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‘Deeply sobering’ – Margaret von Klemperer reviews Into the Laager: Afrikaners Living on the Edge by Kajsa Norman

First published in The Witness

Into The Laager

Picking up this book, I couldn’t prevent a visceral doubt about the value of an outsider’s view – Kasja Norman is a Swedish journalist. It’s a knee-jerk response: we live here, we know our country best. Any visitor, however much they think they have explored the situation, remains an outsider, unable to get under the skin of their subject. However, the outsider’s view is often the most compelling. It is salutary, as Robert Burns reminded us, to see ourselves as others see us.

In her author’s note, Norman makes a statement that is worth quoting: “I believe that all people are more or less blind to their own culture. Certainly, it has taken a decade away from my native Sweden for me to slowly begin to notice the peculiarities of my own culture.”

And so she begins her exploration of white Afrikaner society and its attitudes, ranging from the battle of Blood River in 1838 to life in the town of Orania with its attempt to create an Afrikaner island, surrounded by a sea of contemporary South Africa. The chapters alternate between historical events that shaped the Afrikaner mindset, and Norman’s interactions with Afrikaners in Orania and elsewhere over the past few years.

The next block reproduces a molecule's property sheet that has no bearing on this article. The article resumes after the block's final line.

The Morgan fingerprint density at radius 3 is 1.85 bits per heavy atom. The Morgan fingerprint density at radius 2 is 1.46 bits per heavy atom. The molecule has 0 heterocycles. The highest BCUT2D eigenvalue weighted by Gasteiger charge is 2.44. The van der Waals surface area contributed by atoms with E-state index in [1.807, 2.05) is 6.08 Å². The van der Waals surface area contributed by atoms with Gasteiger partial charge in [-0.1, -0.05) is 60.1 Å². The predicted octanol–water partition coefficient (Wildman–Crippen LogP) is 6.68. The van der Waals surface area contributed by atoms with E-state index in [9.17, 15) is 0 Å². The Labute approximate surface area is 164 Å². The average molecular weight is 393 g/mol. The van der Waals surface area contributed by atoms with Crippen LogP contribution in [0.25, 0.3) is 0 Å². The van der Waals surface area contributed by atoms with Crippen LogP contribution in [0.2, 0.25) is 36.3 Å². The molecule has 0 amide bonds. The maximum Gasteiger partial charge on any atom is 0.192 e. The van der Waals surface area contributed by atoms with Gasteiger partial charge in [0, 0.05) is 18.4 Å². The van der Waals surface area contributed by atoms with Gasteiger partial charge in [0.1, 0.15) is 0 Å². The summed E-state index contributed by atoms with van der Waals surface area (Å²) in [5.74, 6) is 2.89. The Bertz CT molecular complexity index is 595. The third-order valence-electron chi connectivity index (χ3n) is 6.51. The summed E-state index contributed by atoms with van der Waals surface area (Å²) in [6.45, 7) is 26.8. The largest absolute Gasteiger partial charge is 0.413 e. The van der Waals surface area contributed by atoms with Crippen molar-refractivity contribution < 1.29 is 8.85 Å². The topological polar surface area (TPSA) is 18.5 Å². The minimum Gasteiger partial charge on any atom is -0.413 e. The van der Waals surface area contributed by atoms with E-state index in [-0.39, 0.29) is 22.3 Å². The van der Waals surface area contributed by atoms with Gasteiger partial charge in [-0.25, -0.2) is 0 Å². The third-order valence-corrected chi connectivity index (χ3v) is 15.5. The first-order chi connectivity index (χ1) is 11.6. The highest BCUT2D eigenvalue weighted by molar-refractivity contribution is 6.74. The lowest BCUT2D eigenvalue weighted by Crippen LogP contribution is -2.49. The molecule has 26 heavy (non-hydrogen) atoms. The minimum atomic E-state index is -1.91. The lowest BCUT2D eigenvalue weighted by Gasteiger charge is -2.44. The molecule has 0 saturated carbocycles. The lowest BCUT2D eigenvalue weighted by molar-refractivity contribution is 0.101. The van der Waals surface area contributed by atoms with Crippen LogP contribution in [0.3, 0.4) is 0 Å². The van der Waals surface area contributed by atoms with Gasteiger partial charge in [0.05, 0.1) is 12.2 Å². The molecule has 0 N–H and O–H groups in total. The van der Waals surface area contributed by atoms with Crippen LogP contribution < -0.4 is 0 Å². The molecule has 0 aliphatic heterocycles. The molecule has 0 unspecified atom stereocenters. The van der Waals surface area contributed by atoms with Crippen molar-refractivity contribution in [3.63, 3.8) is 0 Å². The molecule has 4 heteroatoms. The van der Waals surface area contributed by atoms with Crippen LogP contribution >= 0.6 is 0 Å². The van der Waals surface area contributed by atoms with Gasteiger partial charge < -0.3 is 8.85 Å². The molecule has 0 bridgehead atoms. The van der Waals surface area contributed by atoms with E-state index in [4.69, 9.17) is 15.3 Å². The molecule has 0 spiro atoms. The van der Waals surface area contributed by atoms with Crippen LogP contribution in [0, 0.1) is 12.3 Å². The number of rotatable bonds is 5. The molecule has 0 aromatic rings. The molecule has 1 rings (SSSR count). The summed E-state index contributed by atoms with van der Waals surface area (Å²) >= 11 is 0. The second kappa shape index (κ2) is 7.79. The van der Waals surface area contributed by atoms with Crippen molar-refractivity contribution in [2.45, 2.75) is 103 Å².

Those outside its bubble are inclined to see Orania as a kind of dreary joke, head deep in the sand. Somehow Norman manages to get herself accepted, particularly among the misfits who have washed up there. Some are damaged, sad people who have found a level of protection and acceptance, and whose stories are unexpectedly moving. It is more often in communities outside Orania where Norman uncovers really horrific attitudes.

You think: but I don’t know anyone like that. And then you are pulled up short by the recent news story of the two men who forced a farm worker into a coffin and threatened to set him alight. When Norman’s book ends with the expensively built Reconciliation Bridge at Blood River, ostensibly linking the two sides who fought the ancient battle, but which is still locked and barred because the representatives of the Ncome and Blood River heritage sites cannot agree on how it should be managed, you realise that mutual accommodation and tolerance are a very long way away – and receding. This is a deeply sobering book.

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